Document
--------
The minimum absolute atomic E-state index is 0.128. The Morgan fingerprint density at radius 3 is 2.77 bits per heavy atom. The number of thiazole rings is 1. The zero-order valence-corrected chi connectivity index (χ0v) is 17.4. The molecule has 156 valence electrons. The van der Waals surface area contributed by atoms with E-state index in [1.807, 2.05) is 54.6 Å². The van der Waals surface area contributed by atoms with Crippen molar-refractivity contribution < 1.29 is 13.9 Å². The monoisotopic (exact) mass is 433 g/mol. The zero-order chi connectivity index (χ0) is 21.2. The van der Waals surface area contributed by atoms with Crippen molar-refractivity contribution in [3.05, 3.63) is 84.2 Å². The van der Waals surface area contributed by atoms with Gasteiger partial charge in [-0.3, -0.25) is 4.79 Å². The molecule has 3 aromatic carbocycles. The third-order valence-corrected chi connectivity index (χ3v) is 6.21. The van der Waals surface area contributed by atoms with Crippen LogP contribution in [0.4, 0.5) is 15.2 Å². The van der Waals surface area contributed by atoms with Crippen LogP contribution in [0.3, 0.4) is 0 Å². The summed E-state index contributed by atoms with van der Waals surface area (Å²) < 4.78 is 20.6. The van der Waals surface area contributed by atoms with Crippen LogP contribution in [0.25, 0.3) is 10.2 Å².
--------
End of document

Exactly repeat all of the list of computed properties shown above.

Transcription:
The minimum absolute atomic E-state index is 0.128. The Morgan fingerprint density at radius 3 is 2.77 bits per heavy atom. The number of thiazole rings is 1. The zero-order valence-corrected chi connectivity index (χ0v) is 17.4. The molecule has 156 valence electrons. The van der Waals surface area contributed by atoms with E-state index in [1.807, 2.05) is 54.6 Å². The van der Waals surface area contributed by atoms with Crippen molar-refractivity contribution < 1.29 is 13.9 Å². The monoisotopic (exact) mass is 433 g/mol. The zero-order chi connectivity index (χ0) is 21.2. The van der Waals surface area contributed by atoms with Crippen molar-refractivity contribution in [3.05, 3.63) is 84.2 Å². The van der Waals surface area contributed by atoms with Gasteiger partial charge in [-0.3, -0.25) is 4.79 Å². The molecule has 3 aromatic carbocycles. The third-order valence-corrected chi connectivity index (χ3v) is 6.21. The van der Waals surface area contributed by atoms with Crippen LogP contribution in [0.4, 0.5) is 15.2 Å². The van der Waals surface area contributed by atoms with Crippen LogP contribution in [0.3, 0.4) is 0 Å². The summed E-state index contributed by atoms with van der Waals surface area (Å²) < 4.78 is 20.6. The van der Waals surface area contributed by atoms with Crippen LogP contribution in [0.25, 0.3) is 10.2 Å².